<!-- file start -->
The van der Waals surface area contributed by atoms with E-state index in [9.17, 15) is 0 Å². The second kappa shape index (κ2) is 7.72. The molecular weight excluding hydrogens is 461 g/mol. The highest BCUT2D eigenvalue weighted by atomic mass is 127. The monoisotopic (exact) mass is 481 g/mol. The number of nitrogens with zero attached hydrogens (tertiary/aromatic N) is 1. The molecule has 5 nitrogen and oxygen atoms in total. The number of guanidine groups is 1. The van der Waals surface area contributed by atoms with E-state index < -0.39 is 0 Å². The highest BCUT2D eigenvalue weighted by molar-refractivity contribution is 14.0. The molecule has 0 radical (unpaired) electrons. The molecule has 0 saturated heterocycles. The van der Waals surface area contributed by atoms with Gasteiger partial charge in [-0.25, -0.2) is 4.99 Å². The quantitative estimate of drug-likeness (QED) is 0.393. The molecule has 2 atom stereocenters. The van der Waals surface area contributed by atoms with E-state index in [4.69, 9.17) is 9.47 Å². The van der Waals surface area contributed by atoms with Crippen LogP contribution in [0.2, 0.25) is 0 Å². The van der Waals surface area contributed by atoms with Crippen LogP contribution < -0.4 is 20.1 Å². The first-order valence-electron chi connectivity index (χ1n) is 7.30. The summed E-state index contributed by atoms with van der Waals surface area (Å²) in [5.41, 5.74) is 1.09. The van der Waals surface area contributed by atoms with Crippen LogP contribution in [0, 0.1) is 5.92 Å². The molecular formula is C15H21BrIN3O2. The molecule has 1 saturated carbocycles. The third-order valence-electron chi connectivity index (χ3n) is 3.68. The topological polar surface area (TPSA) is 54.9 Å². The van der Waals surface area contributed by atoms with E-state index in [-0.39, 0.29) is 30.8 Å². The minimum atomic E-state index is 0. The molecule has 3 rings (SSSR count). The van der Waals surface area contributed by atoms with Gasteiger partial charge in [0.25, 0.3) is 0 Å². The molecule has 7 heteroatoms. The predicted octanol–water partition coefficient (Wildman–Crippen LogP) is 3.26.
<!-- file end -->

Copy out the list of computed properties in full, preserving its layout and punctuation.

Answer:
The van der Waals surface area contributed by atoms with E-state index in [9.17, 15) is 0 Å². The second kappa shape index (κ2) is 7.72. The molecular weight excluding hydrogens is 461 g/mol. The highest BCUT2D eigenvalue weighted by atomic mass is 127. The monoisotopic (exact) mass is 481 g/mol. The number of nitrogens with zero attached hydrogens (tertiary/aromatic N) is 1. The molecule has 5 nitrogen and oxygen atoms in total. The number of guanidine groups is 1. The van der Waals surface area contributed by atoms with E-state index < -0.39 is 0 Å². The highest BCUT2D eigenvalue weighted by molar-refractivity contribution is 14.0. The molecule has 0 radical (unpaired) electrons. The molecule has 0 saturated heterocycles. The van der Waals surface area contributed by atoms with Gasteiger partial charge in [-0.25, -0.2) is 4.99 Å². The quantitative estimate of drug-likeness (QED) is 0.393. The molecule has 2 atom stereocenters. The van der Waals surface area contributed by atoms with E-state index in [4.69, 9.17) is 9.47 Å². The van der Waals surface area contributed by atoms with Crippen LogP contribution in [0.2, 0.25) is 0 Å². The van der Waals surface area contributed by atoms with Crippen LogP contribution < -0.4 is 20.1 Å². The first-order valence-electron chi connectivity index (χ1n) is 7.30. The summed E-state index contributed by atoms with van der Waals surface area (Å²) in [5.41, 5.74) is 1.09. The van der Waals surface area contributed by atoms with Crippen LogP contribution in [0, 0.1) is 5.92 Å². The molecular formula is C15H21BrIN3O2. The molecule has 1 saturated carbocycles. The third-order valence-electron chi connectivity index (χ3n) is 3.68. The topological polar surface area (TPSA) is 54.9 Å². The van der Waals surface area contributed by atoms with E-state index in [-0.39, 0.29) is 30.8 Å². The minimum atomic E-state index is 0. The molecule has 3 rings (SSSR count). The van der Waals surface area contributed by atoms with Gasteiger partial charge in [0.25, 0.3) is 0 Å². The molecule has 7 heteroatoms. The predicted octanol–water partition coefficient (Wildman–Crippen LogP) is 3.26.